Sometimes, the offspring of famous parents view their lineage as more of a burden than a benefit — especially when they pursue the same profession.
You won’t hear any of that talk from Shooter Jennings. The son of the late country legend Waylon Jennings and singer Jessi Colter, Jennings is more than proud to draw from his rich musical heritage.
His debut album, “Put The O Back In Country,” is a bit of a tribute to his dad’s outlaw image, and has that gritty, Southern rock sound that Waylon Jennings helped to pioneer. He even makes a brief appearance as his father in the upcoming Johnny Cash biopic “Walk The Line,” starring Joaquin Phoenix.
Jennings looked every bit the outlaw with his scruffy beard, long brown hair and dark sunglasses as he sat down with The Associated Press at an East Village eatery (and was briefly interrupted when his girlfriend, “Joey” actress Drea de Matteo, popped by to get say hi and steal a kiss).
Jennings talked about growing up a Jennings, being a rocker in Los Angeles and why de Matteo might want to give him some acting lessons.
AP: You spent the first few years of your career as part of the Los Angeles rock band Stargunn — why did you go in that direction?
Jennings: When I was younger, my dad always told me, “You should just go by Shooter and go do your thing.” I think I always wanted to hide behind the band, and always kind of imagined having a band where everybody was doing equal things and being a gang. I didn’t realize it isn’t about the band name, because I’m that way with my guys now. Going out under my own name was more of me being able to do my own thing.
AP: Why did you leave for Los Angeles instead of trying to make it in Nashville?
Jennings: I don’t know if it was me not thinking I had what it took to do that, or being scared about the entire circus, I don’t know why ... Part of it was I didn’t want to go places where people would be (saying), “Waylon Jennings’ son.” But I never could avoid that anyway. Even when we played with Stargunn, they would say, “Featuring Waylon’s son,” and they wouldn’t even say Shooter. (Laughs.)
AP: Was there ever a point you didn’t want to do music?
Jennings: Well, when I was really young, until I was like 13 or 14, I didn’t think I was going to do music, but I played drums, and I played piano and a little guitar. I wanted to be an artist. When I was young, I was really into cartoons, I really wanted to learn how to draw cartoons and be a cartoonist, but nothing ever really stuck with me besides music.
AP: Did your parents discourage or encourage it?
Jennings: They didn’t push me either way. They just kind of let me figure out what I wanted to do. Once I graduated high school, I had already made the conscious decision that I wanted to play music. They wanted me to go to college and stuff, and I came to them and said I didn’t, I wanted to take time off and I really wanted to play music, and that turned into me never going to college. But they were totally supportive of that. I think they saw that I really had a passion for it.
AP: Did you feel uncomfortable criticizing the lack of “outlaws” in country being that you could be considered an outsider by some?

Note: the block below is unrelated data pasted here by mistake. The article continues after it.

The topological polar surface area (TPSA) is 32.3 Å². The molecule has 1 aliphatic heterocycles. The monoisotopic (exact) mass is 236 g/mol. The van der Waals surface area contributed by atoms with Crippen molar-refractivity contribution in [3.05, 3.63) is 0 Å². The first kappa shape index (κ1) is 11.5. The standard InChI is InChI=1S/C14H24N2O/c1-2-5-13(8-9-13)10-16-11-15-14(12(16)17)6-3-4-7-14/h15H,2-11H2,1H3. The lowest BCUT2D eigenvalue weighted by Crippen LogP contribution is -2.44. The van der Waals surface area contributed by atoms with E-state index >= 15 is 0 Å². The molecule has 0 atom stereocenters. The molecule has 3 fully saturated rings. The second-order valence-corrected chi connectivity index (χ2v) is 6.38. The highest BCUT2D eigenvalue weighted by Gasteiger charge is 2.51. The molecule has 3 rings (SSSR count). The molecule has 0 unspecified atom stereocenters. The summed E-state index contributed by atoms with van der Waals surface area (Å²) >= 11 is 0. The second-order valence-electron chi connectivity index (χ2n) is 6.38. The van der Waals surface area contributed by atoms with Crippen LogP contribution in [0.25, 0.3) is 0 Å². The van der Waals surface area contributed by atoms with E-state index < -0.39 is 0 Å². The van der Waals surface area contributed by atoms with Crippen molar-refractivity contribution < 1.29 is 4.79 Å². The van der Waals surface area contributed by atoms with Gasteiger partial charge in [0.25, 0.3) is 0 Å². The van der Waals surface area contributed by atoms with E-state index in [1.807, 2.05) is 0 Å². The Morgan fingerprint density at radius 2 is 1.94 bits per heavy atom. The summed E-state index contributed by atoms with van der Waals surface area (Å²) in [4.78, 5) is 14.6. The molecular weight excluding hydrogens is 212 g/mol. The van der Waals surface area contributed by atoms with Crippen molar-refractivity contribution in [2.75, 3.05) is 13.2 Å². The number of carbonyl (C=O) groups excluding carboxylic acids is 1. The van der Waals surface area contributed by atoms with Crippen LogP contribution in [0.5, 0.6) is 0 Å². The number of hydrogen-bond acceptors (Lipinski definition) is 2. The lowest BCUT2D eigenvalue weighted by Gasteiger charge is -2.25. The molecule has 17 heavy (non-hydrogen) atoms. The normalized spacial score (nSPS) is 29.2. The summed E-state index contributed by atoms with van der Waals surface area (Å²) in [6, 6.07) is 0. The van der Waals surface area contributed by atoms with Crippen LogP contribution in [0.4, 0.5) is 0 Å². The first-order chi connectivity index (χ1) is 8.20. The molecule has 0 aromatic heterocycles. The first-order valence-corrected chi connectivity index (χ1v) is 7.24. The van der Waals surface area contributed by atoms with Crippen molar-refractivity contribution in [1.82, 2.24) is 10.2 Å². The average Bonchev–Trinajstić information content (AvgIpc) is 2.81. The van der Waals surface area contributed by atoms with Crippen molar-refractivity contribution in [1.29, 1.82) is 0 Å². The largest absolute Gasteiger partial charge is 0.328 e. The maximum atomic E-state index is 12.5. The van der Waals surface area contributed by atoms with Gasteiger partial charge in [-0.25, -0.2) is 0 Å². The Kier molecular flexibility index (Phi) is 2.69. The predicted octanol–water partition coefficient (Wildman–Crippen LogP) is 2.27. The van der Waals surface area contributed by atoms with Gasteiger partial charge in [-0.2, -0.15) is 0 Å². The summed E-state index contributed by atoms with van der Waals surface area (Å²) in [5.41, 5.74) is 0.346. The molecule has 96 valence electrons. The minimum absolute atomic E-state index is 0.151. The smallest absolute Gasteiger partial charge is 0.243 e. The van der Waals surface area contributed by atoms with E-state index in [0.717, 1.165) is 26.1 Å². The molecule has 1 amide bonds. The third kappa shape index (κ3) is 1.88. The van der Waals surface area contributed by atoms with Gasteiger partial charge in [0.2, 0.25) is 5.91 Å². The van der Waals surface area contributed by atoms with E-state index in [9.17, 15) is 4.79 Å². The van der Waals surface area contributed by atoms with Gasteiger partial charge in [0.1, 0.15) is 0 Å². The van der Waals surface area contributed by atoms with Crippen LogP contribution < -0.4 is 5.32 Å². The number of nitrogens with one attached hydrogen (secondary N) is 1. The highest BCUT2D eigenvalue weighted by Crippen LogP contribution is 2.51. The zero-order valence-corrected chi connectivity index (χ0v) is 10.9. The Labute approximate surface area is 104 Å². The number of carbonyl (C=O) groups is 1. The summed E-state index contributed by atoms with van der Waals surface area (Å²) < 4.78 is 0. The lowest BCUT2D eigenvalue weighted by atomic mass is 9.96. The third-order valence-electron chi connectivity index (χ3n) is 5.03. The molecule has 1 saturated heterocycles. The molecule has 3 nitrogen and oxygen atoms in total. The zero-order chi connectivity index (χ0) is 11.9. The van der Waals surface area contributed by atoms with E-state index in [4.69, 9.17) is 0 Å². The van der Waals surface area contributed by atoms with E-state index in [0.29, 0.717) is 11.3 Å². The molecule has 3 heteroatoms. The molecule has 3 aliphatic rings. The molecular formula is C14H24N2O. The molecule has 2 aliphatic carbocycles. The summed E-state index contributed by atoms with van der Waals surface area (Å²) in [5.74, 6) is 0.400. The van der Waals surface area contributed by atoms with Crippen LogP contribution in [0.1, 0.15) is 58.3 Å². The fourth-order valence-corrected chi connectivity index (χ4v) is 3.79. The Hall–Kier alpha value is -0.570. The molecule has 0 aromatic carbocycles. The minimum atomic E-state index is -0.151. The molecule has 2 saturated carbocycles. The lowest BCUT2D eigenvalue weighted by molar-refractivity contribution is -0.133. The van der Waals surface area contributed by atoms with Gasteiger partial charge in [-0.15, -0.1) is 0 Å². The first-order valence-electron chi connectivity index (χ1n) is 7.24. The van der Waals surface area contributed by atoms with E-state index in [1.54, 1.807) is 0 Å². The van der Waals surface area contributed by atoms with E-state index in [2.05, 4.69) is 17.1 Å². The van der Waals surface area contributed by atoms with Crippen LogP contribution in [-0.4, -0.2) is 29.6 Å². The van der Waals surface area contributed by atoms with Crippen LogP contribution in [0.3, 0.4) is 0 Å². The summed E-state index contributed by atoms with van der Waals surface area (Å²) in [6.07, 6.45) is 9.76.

Jennings: I’ve gotten a lot of crap for that too. Somebody said one time that it was like I was throwing rocks through a chain-link fence from the outside, (but) I don’t feel that way, because first of all, I didn’t go set out to make a country record. I just went out to make a record that I felt reflected me as a whole. I don’t feel like an outsider because I still know everything that goes on in that town and I know ... 3,000 times as much as a lot of people do about all of country.
AP: What brought you back to that kind of country?
Jennings: I would say when dad died it had an effect on me where I really wanted to explore where he came from musically, like his influences in country and stuff. But at the same time I was getting older. I would find myself at home, whenever I was home sitting around, I’d be playing guitar and singing with my friends, and all we’d sing were country songs. And I always loved singing those songs so much more.
AP: Did you ever perform with your dad?
Jennings: He called me out (at Lollapalooza ’96) and I was on that, and he played and I sang. That was the first time I ever sang, in front of 45,000 people. I felt like I was going to throw up! I was burning hot, I hadn’t eaten all day, it was like 105 degrees in New Orleans. I feel lucky that we got a chance to work together. I wish we could work together now.
AP: How did your dad’s death affect your drive to do music?
Jennings: It really made me want to write more. It made me want to be out there more and really kind of carry on whatever he could. He loved that I was into music. I was the only kid he had that was into it. I think he was really proud of the fact that I carried it on somehow. So I think it made me want to make him proud more.
AP: What was it like playing him in the movie about Johnny Cash?
Jennings: It was very, very intimidating to do that, but it was a lot of fun ... I definitely felt like the kid who snuck in somewhere and is afraid he’s gonna get caught for being there. I definitely felt like I’m not supposed to be there. I went down there and I just kind of winged it.
AP: How do you deal with the tabloid aspects of being part of a celebrity couple?
Jennings: I’m trying to avoid all that. I hate all the Us Weeklys and In Touches. We had one fight and it was in every magazine that we’d broken up and she was with another guy, and then it’s on the radio ... those magazines are just the worst. But for me, I don’t talk it up. I mean, I love her, so I’ll talk about that, but to me, she’s just my girlfriend.